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FDIC Insured Deposits Analysis

Updated: Mar 27, 2023


On March 10th, 2023, Silicon Valley Bank was halted due to a bank run. This marked the second largest bank failure in US history and the biggest since 2008.


97.3% of Silicon Valley Bank depositors are not FDIC insured and face potential losses. For those that are covered by FDIC insurance, they will be able to have their deposits up to $250,000 refunded, with payments made on March 13th 2023. FDIC insurance is applicable for traditional deposit accounts such as checking accounts, savings accounts and money market savings accounts. Certificates of Deposit (CDs) are also covered up to $250,000 per depositor, per insured bank and for each account ownership category under the FDIC's general deposit insurance rules.


It is important for depositors to note that coverage is automatic whenever a deposit account is opened at an FDIC-insured bank or financial institution. Moreover, in order to be eligible for coverage, funds must be placed in a deposit product at the FDIC-insured bank.



Current State

  • Silicon Valley Bank, a top 20 bank, has been halted as of March 10, 2023 (bank run occurred).

  • This is the second largest bank failure in US history, with the largest bank failure since 2008.

  • Only 2.7% of Silicon Valley Bank deposits are less than $250,000

  • 97.3% are not FDIC insured

  • Those that are insured, will receive their amount by the FDIC on March 13, 2023.



How FDIC Works

  • FDIC insurance covers traditional deposit accounts, and depositors do not need to apply for FDIC insurance.

  • Coverage is automatic whenever a deposit account is opened at an FDIC-insured bank or financial institution.

  • Must place funds in a deposit product at the FDIC-insured bank.

  • Deposits in checking accounts, savings accounts, money market savings accounts and Certificates of Deposit (CDs) are insured up to $250,000 per depositor, per insured bank, for each account ownership category under the FDIC's general deposit insurance rules.

  • The following are examples of deposit products which are insured by the FDIC

    • Checking accounts

    • Savings accounts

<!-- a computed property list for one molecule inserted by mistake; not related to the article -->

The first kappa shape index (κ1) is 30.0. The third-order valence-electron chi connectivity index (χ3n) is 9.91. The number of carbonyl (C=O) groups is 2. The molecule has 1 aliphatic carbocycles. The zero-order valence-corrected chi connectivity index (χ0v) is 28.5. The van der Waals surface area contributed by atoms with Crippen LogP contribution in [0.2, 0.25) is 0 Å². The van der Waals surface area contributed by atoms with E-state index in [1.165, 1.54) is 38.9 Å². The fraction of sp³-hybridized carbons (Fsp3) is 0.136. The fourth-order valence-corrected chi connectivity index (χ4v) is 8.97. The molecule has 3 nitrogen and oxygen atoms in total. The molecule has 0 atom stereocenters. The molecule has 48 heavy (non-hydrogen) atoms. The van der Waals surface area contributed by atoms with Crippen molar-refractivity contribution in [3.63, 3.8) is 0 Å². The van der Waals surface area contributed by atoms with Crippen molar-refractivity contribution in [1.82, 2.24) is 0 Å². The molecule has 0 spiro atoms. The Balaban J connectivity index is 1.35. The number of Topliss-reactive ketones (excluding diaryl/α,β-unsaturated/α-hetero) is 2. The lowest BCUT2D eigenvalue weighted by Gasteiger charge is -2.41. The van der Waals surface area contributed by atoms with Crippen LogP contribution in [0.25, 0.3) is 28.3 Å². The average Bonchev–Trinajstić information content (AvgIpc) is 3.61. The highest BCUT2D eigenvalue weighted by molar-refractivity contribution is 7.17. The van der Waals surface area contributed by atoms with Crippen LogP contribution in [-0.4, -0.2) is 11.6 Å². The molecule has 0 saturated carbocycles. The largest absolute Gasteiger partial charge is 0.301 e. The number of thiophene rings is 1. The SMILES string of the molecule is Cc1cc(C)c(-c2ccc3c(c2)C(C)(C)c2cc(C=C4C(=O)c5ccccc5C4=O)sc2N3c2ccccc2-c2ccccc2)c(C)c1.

• Money market deposit accounts

    • Certificates of deposit (CD)

    • Prepaid cards (assuming certain FDIC requirements are met)


FDIC Ownership Categories

  • The amount of FDIC insurance coverage you may be entitled to, depends on the FDIC ownership category.

    • Single Account

    • Certain retirement accounts

    • Joint accounts

    • Revocable trust accounts

    • Irrevocable trust account

    • Employee benefit plan account

    • Corporation, Partnership, or Unincorporated Association Account

    • Government account

  • Single account

    • A deposit account owned by one person, without named beneficiaries, including:

      • Checking accounts

      • Savings accounts

      • Money market deposit accounts

      • Blue Shield

  • Certain Retirement accounts

    • FDIC deposit insurance covers retirement accounts in which plan participants have the right to direct how the money is invested, including:

      • Individual Retirement Accounts (IRAs)

      • Self-directed defined contribution plans, such as a 401k or profit-sharing plan

      • Self-directed Keogh plan accounts

      • Section 457 deferred compensation plan accounts, whether self-directed or not

  • Joint Account

    • A deposit account owned by two or more people, without named beneficiaries. To qualify for coverage, all owners must:

      • Be living people

      • Have equal rights to make withdrawals

      • Self-directed Keogh plan accounts

      • Sign the deposit account signature card (unless the account is a CD). Electronic signatures meet this requirement.

  • Revocable trust account

    • A deposit account owned by one or more people that identifies one or more beneficiaries who will receive the deposits upon the death of the owner(s). This includes both formal "Living" Trusts and informal In Trust For (ITF)/ Payable on Death (POD) accounts.

      • A revocable trust can be revoked, terminated, or changed at any time at the discretion of the owner(s). The account title must disclose the trust relationship with phrases such as Living/Family Trust, POD, or ITF.

      • Beneficiaries must be people, charities, or non-profit organizations, and must either be named in the bank records or identified in the trust document.

  • Irrevocable trust account